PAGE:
The first thing a potential customer should see on your site is the answer to the above question.
And most times you have less than 30 seconds to get that across. The only reason this shouldn’t be the case is if your product is designed specifically to waste people’s time.
I’ve landed on a ton of Nigerian online services and asked myself the same question over and over, “what exactly is going on here?”. This is right before I immediately close the tab. The sad thing is some of these guys have real value to offer but alongside that, a huge problem of communicating exactly what.
Here is Prowork’s website. One line description and call to action above the fold, as it should be. Good.
Now here’s Quickteller’s new website.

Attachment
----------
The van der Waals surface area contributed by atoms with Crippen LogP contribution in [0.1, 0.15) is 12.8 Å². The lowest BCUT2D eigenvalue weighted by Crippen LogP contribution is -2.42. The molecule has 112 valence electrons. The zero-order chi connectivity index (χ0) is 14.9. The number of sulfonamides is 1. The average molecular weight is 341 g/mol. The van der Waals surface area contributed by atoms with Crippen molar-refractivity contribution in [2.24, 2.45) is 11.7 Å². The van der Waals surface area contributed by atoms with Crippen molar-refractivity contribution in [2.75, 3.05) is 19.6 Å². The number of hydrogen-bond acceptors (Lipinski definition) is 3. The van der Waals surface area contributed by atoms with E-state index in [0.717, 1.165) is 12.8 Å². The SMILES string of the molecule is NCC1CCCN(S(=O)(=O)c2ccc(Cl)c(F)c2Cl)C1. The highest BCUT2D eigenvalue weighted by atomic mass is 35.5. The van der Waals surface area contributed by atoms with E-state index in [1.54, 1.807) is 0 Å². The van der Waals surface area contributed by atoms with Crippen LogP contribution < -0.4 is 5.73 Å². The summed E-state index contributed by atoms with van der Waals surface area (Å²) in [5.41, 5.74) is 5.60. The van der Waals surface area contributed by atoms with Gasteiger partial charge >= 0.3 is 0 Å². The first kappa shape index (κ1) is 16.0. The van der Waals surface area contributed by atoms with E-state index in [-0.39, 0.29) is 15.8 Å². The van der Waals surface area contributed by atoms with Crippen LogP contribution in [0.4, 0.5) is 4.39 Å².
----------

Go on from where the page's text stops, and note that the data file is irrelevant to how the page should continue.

Seriously, WTF is going on here? I have no idea.
We are in an age where everyone thinks 24 hours is not enough time for a day. There’s so much to be done, so much we are doing and so little done. Nobody gives a rat’s ass about your cute background picture or map or icon or video. At least not until they know you have something they are interested in.
You might want to read about the concept of the attention economy. TL;DR — there’s a lot of money to be made from saving people’s time. When I land on your site, the first thing I want to know is whether I should be here or if I’m better off posting gibberish on twitter. Browser tabs are ridiculously easy to close (Ctrl/Command + W), not to mention that there’s huge incentive to do so these days. If you want to capture a customer’s attention, then you’ve got to communicate what value you have to offer in less time than it takes to reach the ‘x’ button.
This post first appeared on Clive’s Medium.